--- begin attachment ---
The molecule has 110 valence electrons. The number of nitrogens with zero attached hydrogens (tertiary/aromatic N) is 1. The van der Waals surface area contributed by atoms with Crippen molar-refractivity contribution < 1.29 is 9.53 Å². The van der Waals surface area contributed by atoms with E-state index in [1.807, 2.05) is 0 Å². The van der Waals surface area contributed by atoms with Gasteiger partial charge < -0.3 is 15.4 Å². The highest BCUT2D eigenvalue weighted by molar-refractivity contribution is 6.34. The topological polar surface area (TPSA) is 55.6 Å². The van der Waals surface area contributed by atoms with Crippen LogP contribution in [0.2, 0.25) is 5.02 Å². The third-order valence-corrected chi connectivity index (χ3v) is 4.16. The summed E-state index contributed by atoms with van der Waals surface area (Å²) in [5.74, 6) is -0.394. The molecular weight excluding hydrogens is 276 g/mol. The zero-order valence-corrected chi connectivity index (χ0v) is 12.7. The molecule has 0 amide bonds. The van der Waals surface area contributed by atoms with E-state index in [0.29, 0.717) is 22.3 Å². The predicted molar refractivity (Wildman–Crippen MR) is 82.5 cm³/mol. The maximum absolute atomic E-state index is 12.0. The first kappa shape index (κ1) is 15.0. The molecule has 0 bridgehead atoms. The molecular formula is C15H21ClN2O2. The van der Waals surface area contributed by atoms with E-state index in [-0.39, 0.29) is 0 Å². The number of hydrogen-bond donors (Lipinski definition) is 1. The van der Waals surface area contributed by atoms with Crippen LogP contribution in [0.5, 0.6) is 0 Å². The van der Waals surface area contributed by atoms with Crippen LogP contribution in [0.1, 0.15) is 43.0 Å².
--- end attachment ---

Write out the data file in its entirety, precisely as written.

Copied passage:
The molecule has 110 valence electrons. The number of nitrogens with zero attached hydrogens (tertiary/aromatic N) is 1. The van der Waals surface area contributed by atoms with Crippen molar-refractivity contribution < 1.29 is 9.53 Å². The van der Waals surface area contributed by atoms with E-state index in [1.807, 2.05) is 0 Å². The van der Waals surface area contributed by atoms with Gasteiger partial charge < -0.3 is 15.4 Å². The highest BCUT2D eigenvalue weighted by molar-refractivity contribution is 6.34. The topological polar surface area (TPSA) is 55.6 Å². The van der Waals surface area contributed by atoms with Crippen LogP contribution in [0.2, 0.25) is 5.02 Å². The third-order valence-corrected chi connectivity index (χ3v) is 4.16. The summed E-state index contributed by atoms with van der Waals surface area (Å²) in [5.74, 6) is -0.394. The molecular weight excluding hydrogens is 276 g/mol. The zero-order valence-corrected chi connectivity index (χ0v) is 12.7. The molecule has 0 amide bonds. The van der Waals surface area contributed by atoms with E-state index in [0.29, 0.717) is 22.3 Å². The predicted molar refractivity (Wildman–Crippen MR) is 82.5 cm³/mol. The maximum absolute atomic E-state index is 12.0. The first kappa shape index (κ1) is 15.0. The molecule has 0 bridgehead atoms. The molecular formula is C15H21ClN2O2. The van der Waals surface area contributed by atoms with E-state index in [-0.39, 0.29) is 0 Å². The number of hydrogen-bond donors (Lipinski definition) is 1. The van der Waals surface area contributed by atoms with Crippen LogP contribution in [0.5, 0.6) is 0 Å². The van der Waals surface area contributed by atoms with Crippen LogP contribution in [0.1, 0.15) is 43.0 Å².